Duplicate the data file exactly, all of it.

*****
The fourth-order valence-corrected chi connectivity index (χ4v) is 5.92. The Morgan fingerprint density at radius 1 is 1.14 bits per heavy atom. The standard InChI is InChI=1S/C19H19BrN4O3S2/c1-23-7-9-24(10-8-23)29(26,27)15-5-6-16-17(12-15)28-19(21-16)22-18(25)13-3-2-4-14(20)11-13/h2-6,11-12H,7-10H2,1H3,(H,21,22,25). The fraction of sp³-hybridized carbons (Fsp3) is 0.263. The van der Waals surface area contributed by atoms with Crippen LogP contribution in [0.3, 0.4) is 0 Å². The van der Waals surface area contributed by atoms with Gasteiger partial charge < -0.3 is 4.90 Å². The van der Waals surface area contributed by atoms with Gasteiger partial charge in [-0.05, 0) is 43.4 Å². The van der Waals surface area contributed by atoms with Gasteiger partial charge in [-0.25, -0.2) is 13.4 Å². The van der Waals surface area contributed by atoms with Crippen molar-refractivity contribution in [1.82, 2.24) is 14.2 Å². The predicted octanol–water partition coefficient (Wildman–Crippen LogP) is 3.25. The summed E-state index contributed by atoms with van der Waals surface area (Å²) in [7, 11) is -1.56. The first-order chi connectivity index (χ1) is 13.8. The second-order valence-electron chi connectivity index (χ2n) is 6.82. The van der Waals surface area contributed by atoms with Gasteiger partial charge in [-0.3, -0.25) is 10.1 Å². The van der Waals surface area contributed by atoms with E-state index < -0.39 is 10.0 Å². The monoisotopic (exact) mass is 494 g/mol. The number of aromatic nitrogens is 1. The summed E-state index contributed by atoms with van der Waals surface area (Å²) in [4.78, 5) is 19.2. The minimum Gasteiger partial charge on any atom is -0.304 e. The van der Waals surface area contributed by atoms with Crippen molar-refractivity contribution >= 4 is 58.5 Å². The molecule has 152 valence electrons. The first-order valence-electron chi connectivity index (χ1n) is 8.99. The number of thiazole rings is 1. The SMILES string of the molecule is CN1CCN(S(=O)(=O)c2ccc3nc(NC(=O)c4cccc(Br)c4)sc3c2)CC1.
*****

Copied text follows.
The fourth-order valence-corrected chi connectivity index (χ4v) is 5.92. The Morgan fingerprint density at radius 1 is 1.14 bits per heavy atom. The standard InChI is InChI=1S/C19H19BrN4O3S2/c1-23-7-9-24(10-8-23)29(26,27)15-5-6-16-17(12-15)28-19(21-16)22-18(25)13-3-2-4-14(20)11-13/h2-6,11-12H,7-10H2,1H3,(H,21,22,25). The fraction of sp³-hybridized carbons (Fsp3) is 0.263. The van der Waals surface area contributed by atoms with Crippen LogP contribution in [0.3, 0.4) is 0 Å². The van der Waals surface area contributed by atoms with Gasteiger partial charge < -0.3 is 4.90 Å². The van der Waals surface area contributed by atoms with Gasteiger partial charge in [-0.05, 0) is 43.4 Å². The van der Waals surface area contributed by atoms with Gasteiger partial charge in [-0.25, -0.2) is 13.4 Å². The van der Waals surface area contributed by atoms with Crippen molar-refractivity contribution in [1.82, 2.24) is 14.2 Å². The predicted octanol–water partition coefficient (Wildman–Crippen LogP) is 3.25. The summed E-state index contributed by atoms with van der Waals surface area (Å²) in [7, 11) is -1.56. The first-order chi connectivity index (χ1) is 13.8. The second-order valence-electron chi connectivity index (χ2n) is 6.82. The van der Waals surface area contributed by atoms with Gasteiger partial charge in [-0.3, -0.25) is 10.1 Å². The van der Waals surface area contributed by atoms with E-state index < -0.39 is 10.0 Å². The monoisotopic (exact) mass is 494 g/mol. The number of aromatic nitrogens is 1. The summed E-state index contributed by atoms with van der Waals surface area (Å²) in [4.78, 5) is 19.2. The minimum Gasteiger partial charge on any atom is -0.304 e. The van der Waals surface area contributed by atoms with Crippen molar-refractivity contribution >= 4 is 58.5 Å². The molecule has 152 valence electrons. The first-order valence-electron chi connectivity index (χ1n) is 8.99. The number of thiazole rings is 1. The SMILES string of the molecule is CN1CCN(S(=O)(=O)c2ccc3nc(NC(=O)c4cccc(Br)c4)sc3c2)CC1.